Back at E3, Microsoft announced it was working on a new, powerful console, codenamed Project Scorpio. At that time, the company clearly stated that there would be no Project Scorpio exclusives, so those opting for the original Xbox One, or the recently released Xbox One S had nothing to worry about. Now, Microsoft is playing semantics and somewhat backtracking on that promise.
Soon after the E3 event, Phil Spencer, the head of Xbox, reiterated those original thoughts and went a bit more in-depth on why there wouldn’t be any Project Scorpio exclusive titles. He said:
That fact that when you buy an Xbox One and start creating your game library and when you buy Scorpio those games and accessories and everything are going to run, make it feel like part of the Xbox One family to me. That's why we communicate it that way. That was also part of the design point of the box.
Crucially, he went on to say that no developer would target Scorpio exclusively because of the existing user base of Xbox One and One S gamers. Finally, he explained, if push came to shove, Microsoft would throw its clout around and force developers to support its older consoles as well.
Now, in an interview with Engadget, Aaron Greenberg, Microsoft’s head of Xbox games marketing, qualified those earlier announcements and essentially backtracked on some of them. When asked how content specifically built to utilize Scorpio’s power - for example, demanding VR games - could be brought back to the Xbox One S and Xbox One, Greenberg said “we don’t think of that [high-fidelity VR] as console gaming”. Here’s Greenberg’s full quote:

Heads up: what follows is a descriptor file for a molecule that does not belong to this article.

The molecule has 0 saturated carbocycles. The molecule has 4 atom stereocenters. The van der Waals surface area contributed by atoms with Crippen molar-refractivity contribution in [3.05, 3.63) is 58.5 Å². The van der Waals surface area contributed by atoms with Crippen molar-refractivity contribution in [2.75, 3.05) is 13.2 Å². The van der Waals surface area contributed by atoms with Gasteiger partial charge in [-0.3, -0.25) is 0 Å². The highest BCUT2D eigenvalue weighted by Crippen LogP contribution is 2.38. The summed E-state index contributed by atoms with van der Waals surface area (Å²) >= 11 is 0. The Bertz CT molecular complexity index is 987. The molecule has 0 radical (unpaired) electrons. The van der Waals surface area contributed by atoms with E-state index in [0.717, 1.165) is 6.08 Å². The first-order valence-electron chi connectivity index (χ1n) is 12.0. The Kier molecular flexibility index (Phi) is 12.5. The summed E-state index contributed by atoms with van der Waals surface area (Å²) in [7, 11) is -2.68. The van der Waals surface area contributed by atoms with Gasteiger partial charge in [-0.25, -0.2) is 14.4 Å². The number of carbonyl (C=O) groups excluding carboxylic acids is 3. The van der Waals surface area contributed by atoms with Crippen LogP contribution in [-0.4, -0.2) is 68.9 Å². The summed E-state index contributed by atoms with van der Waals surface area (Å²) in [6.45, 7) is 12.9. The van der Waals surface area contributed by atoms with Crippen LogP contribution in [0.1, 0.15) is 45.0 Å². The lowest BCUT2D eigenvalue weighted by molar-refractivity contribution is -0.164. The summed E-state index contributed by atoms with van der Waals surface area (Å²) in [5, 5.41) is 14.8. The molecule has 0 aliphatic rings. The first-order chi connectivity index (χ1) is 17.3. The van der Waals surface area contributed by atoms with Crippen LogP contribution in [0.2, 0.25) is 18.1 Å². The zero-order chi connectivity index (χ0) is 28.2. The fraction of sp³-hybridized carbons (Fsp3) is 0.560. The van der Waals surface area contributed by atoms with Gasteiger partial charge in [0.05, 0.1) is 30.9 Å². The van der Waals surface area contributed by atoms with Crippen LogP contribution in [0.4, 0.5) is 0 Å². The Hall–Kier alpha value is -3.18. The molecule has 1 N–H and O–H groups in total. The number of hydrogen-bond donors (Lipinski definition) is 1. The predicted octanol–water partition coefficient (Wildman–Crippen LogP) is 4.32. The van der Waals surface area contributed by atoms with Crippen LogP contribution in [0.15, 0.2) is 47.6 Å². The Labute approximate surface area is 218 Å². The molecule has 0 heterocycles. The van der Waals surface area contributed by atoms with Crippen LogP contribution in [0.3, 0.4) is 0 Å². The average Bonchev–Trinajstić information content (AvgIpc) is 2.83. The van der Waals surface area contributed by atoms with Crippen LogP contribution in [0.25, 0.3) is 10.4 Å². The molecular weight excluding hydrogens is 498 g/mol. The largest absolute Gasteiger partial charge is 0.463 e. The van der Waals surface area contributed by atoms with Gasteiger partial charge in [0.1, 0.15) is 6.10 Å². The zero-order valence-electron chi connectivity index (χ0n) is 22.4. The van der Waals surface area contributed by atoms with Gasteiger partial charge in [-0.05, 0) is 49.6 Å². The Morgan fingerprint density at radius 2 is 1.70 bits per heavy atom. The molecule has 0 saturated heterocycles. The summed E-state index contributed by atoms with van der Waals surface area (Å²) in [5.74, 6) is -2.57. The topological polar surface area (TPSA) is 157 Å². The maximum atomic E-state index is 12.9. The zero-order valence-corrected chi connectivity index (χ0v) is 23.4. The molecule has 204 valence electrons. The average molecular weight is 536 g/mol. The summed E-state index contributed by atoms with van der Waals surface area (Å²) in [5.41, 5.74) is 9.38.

The idea was, first, how can we innovate with hardware without sacrificing compatibility? [...] The next thing was "Are you going to make games exclusively to Project Scorpio?" And we said we're not going to have console-exclusive games for Project Scorpio. It's one ecosystem -- whether you have an Xbox One S or Project Scorpio, we don't want anyone to be left behind, Now, with the power and capabilities we have, we'll be able to do high-fidelity VR. Now, that space, we don't think of that as console gaming, we think of that as high-fidelity VR, and so with the VR experiences those will be new things that you will get on Project Scorpio.
As you can see the company is playing semantics. Evidently, Scorpio will have exclusives, whether that’s VR experiences or content that simply relies on Scorpio’s extra power. And of course, bringing VR content back to old hardware that’s not powerful enough to run it is impossible, but Microsoft could have easily said that from the start instead of insisting on the “no exclusives” line.
The Xbox Scorpio is expected to be fully unveiled next year, and only then will we finally get to find out what the console’s true capabilities are and what users can get exclusively on the new platform.